US in Progress #1
by Claire La Combe
- Cineuropa sat down with Sebastian Pardo, Carson Mell, Riel Roch Decter, Logan Sandler and Mortimer Canepa at US in Progress Paris to discuss their views on US indie films and bridges with Europe
At US in Progress Paris, Cineuropa met up with the first two American teams to present their projects to European professionals. Sebastian Pardo (producer of Another Evil and MA), Carson Mell (director of Another Evil), Riel Roch Decter (producer of Another Evil and MA), Logan Sandler (director of Live Cargo) and Mortimer Canepa (producer of Live Cargo) agreed to sit down together to share their views on US indie films and bridges with Europe.
Cineuropa: You are all here in Paris to present your “US indie” film in progress. Why do we call it “independent”?
Riel Roch Decter: Because we basically financed the movie ourselves. There is no financier; there is no studio or distribution company or even a foreign sales agent involved in the film.
Where does the money spent come from?
RRD: Sebastian and I have a production company, and we had enough money to get involved in the project, and Carson believed in himself, so…
Carson Mell: So I brought money. I write for TV, so I have saved up for a couple of years. I didn’t upgrade my life so…
RRD: Instead of buying a car…
CM: Yes, it was either a BMW or a movie, so I went for the movie!
Logan Sandler: Our money comes from friends and family, families of friends…
Have you considered co-producers?
Sebastian Pardo: There are no co-productions in the US, really; there is no government money either… There are regional tax credits in the States, but they are for over the million-dollar budget, so we cannot access them. Self-financing movies is a growing part of the industry, but there are also up to $15 million movies that are “independent” because there are no studios involved, but they have international sales.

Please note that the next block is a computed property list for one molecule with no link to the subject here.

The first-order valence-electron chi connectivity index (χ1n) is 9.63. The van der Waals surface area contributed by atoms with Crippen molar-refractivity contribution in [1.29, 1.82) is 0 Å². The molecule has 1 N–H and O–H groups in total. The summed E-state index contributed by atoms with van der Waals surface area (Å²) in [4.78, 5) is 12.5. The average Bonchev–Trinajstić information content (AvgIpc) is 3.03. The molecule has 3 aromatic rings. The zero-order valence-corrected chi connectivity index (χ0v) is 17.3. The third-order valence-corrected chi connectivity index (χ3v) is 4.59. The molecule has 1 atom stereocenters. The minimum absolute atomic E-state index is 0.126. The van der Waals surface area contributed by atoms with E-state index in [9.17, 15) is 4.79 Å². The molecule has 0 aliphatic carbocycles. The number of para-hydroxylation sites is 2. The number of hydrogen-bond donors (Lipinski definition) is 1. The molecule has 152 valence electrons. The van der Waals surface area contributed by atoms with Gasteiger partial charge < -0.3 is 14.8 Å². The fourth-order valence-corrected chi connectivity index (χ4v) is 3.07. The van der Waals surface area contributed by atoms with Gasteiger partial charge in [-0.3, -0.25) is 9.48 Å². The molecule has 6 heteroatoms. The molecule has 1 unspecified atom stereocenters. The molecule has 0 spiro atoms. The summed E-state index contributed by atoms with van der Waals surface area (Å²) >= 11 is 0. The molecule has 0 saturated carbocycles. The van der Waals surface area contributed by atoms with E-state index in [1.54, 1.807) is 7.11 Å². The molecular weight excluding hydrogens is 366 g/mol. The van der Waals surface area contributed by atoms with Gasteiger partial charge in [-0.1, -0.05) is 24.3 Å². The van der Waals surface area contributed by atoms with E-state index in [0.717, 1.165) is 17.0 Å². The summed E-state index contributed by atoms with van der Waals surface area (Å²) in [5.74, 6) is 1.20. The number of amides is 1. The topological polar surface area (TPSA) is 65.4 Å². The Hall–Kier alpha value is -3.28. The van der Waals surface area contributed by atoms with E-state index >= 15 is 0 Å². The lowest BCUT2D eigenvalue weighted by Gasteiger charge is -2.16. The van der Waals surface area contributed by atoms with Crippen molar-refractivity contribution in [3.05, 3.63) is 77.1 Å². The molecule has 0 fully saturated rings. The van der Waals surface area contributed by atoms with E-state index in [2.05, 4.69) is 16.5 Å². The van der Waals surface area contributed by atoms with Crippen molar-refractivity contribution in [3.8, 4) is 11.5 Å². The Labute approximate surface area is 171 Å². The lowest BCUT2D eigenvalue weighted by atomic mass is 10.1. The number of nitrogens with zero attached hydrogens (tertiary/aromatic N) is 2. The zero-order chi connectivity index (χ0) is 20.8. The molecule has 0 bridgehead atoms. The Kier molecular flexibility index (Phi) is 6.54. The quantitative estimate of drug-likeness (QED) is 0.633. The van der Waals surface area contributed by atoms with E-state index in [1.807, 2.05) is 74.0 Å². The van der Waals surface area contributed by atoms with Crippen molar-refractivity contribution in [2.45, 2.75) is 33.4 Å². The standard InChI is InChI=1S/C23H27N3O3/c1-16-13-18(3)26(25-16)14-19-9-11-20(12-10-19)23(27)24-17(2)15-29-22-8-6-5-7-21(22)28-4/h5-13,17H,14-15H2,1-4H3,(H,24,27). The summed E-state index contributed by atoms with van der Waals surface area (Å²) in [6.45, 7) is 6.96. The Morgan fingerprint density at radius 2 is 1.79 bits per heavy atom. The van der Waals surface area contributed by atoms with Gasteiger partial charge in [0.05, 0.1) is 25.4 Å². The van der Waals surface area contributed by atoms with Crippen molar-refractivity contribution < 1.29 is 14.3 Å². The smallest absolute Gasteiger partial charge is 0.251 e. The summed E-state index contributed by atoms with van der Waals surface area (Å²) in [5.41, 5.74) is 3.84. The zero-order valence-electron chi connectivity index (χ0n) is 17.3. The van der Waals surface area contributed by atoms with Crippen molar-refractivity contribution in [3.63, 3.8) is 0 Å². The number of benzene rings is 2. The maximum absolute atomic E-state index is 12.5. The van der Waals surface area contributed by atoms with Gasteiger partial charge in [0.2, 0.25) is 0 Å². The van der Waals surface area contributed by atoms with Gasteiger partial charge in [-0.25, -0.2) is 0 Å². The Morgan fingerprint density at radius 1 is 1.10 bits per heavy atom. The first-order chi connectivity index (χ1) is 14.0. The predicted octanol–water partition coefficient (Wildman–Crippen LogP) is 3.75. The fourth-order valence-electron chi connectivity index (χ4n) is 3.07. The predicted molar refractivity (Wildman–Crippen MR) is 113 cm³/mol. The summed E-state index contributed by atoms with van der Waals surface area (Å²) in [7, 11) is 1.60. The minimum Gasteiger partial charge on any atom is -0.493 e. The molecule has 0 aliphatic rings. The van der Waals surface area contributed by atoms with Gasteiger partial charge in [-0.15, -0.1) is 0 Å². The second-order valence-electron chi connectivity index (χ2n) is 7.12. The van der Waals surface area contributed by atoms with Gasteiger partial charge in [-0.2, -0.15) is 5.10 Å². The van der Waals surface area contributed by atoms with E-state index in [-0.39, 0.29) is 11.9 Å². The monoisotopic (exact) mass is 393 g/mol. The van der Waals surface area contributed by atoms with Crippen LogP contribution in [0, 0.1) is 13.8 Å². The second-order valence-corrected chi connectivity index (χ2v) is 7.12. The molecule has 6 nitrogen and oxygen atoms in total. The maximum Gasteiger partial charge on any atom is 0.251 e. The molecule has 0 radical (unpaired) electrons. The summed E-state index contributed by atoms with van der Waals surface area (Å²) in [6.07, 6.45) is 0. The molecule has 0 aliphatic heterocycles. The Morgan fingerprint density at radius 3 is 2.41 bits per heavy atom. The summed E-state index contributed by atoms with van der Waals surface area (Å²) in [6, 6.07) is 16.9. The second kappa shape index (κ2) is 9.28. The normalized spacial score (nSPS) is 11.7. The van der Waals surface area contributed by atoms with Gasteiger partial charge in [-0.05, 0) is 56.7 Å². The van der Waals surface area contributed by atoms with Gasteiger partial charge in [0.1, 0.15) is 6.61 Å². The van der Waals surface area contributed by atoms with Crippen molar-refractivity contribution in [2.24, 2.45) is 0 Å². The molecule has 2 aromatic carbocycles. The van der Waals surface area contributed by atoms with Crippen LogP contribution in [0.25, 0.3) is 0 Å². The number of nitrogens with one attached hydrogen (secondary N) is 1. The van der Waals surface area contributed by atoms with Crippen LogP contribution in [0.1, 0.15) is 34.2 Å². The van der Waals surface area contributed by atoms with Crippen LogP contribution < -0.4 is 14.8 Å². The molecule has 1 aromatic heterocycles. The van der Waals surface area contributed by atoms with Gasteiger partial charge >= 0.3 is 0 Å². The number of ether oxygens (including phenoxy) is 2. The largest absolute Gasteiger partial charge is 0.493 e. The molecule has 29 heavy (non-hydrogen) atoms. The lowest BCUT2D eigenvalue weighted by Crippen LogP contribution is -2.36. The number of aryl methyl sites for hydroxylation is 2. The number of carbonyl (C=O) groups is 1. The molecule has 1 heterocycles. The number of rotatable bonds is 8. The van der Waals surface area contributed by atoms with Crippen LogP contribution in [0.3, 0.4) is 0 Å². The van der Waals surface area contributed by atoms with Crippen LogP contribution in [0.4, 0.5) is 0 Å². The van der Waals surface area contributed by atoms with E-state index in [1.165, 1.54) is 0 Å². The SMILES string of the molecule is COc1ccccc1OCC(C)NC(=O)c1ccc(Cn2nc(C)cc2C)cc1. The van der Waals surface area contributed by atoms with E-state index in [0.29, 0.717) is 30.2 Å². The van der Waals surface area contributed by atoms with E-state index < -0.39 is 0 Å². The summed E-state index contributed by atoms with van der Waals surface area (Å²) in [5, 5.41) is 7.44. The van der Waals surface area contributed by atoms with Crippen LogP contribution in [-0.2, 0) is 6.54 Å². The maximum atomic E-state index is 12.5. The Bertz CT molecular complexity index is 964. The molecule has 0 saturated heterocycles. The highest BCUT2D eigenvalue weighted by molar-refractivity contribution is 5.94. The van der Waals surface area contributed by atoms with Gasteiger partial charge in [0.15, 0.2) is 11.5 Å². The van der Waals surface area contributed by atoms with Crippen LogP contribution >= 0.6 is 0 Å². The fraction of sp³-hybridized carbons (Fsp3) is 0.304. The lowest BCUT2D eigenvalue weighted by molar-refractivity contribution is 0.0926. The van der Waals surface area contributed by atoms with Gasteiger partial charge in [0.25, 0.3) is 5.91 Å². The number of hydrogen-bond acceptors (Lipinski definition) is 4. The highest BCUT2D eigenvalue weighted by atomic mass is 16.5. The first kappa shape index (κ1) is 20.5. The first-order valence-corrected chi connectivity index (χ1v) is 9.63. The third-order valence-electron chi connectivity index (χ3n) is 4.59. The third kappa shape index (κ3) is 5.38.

May I ask what your final budget is?
RRD: That’s a question no one really wants to answer… We would say under a million. Now you can make movies that don’t look as cheap as they are. The quality you can make for the money it costs is better than ever, so it’s kind of becoming a more viable place to make movies more risky.
Do you see any similarity between US indies and European films?
SP: We don’t have any co-production treaties with any other country in the world… We are in a weird place because we are making small movies in the US when everyone else in the world just assumes that there is money in the US because the dominant films in the world are made in Hollywood. Our office is in Hollywood, too, but we need help.
Mortimer Canepa: Yes, in the US, you are on your own.
SP: In the States, there is more of a philanthropic thing that happens: people want to give money to the arts; rich people who want to give back.
LS: In the US, the answer is: if you want to make a film, you can; you just need to kind of spend every resource you have. You know, with blood, sweat and tears.
CM: It took me a long time to figure out how I could write a movie that I could afford to make. Another Evil was shot in my family’s house, and I knew I was going to write a piece with two people. It took a lot of practice as a writer to be able to pare it down to that.
Do you mean that as an author, you already have to be budget-conscious?
CM: Yes. When I was younger, I never wrote thinking about the budget, but now I always do.
LS: Yes, it is a necessity, because you know you will be limited by your budget.
Regarding sales, do you think it is important that your film is circulated in Europe?
LS: It is definitely one of the reasons we are here because our film, Live Cargo, has a lot to do with the European sensibility. Europe is a market. By going out there for post-production with US in Progress, it made it possible for us to look for European circulation. If it weren’t for that programme, we’d be here, but I don’t know if we would be searching…
RRD: Another Evil is a comedy-horror; our main actor is famous in the US for shows, but it’s hard for us to know if those shows are popular in Europe, or if the comedy comes across to a national audience… We don’t know! For a lot of reasons, our film doesn’t have a European sensibility; the European market is a big question mark for us!